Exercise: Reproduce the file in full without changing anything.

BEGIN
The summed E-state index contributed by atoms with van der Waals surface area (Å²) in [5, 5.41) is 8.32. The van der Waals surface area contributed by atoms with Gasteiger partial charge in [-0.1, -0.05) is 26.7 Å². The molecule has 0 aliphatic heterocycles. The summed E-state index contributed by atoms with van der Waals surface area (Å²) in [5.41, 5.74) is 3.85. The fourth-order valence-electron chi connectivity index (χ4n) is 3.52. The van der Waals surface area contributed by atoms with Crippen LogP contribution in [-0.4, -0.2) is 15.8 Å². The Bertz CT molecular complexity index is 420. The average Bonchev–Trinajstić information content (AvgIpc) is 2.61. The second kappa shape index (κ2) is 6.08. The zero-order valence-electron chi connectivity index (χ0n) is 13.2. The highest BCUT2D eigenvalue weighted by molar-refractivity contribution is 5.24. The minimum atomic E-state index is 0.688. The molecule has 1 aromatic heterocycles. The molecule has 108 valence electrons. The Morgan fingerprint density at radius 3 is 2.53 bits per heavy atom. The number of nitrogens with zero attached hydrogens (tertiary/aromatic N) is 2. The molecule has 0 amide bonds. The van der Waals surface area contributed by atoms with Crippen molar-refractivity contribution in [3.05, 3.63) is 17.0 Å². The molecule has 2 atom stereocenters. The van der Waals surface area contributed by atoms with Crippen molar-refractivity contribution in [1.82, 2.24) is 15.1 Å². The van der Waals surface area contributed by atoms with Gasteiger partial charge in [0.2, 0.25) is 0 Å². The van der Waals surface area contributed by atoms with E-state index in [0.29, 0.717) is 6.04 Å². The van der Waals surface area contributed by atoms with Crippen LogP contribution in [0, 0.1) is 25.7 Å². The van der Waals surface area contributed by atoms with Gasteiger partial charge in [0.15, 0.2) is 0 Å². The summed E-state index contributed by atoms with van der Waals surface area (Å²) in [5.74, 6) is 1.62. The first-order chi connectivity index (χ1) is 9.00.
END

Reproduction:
The summed E-state index contributed by atoms with van der Waals surface area (Å²) in [5, 5.41) is 8.32. The van der Waals surface area contributed by atoms with Gasteiger partial charge in [-0.1, -0.05) is 26.7 Å². The molecule has 0 aliphatic heterocycles. The summed E-state index contributed by atoms with van der Waals surface area (Å²) in [5.41, 5.74) is 3.85. The fourth-order valence-electron chi connectivity index (χ4n) is 3.52. The van der Waals surface area contributed by atoms with Crippen LogP contribution in [-0.4, -0.2) is 15.8 Å². The Bertz CT molecular complexity index is 420. The average Bonchev–Trinajstić information content (AvgIpc) is 2.61. The second kappa shape index (κ2) is 6.08. The zero-order valence-electron chi connectivity index (χ0n) is 13.2. The highest BCUT2D eigenvalue weighted by molar-refractivity contribution is 5.24. The minimum atomic E-state index is 0.688. The molecule has 1 aromatic heterocycles. The molecule has 108 valence electrons. The Morgan fingerprint density at radius 3 is 2.53 bits per heavy atom. The number of nitrogens with zero attached hydrogens (tertiary/aromatic N) is 2. The molecule has 0 amide bonds. The van der Waals surface area contributed by atoms with Crippen molar-refractivity contribution in [3.05, 3.63) is 17.0 Å². The molecule has 2 atom stereocenters. The van der Waals surface area contributed by atoms with Crippen molar-refractivity contribution in [1.82, 2.24) is 15.1 Å². The van der Waals surface area contributed by atoms with Gasteiger partial charge in [0.2, 0.25) is 0 Å². The van der Waals surface area contributed by atoms with E-state index in [0.29, 0.717) is 6.04 Å². The van der Waals surface area contributed by atoms with Crippen LogP contribution in [0, 0.1) is 25.7 Å². The van der Waals surface area contributed by atoms with Gasteiger partial charge in [0.15, 0.2) is 0 Å². The summed E-state index contributed by atoms with van der Waals surface area (Å²) in [5.74, 6) is 1.62. The first-order chi connectivity index (χ1) is 9.00.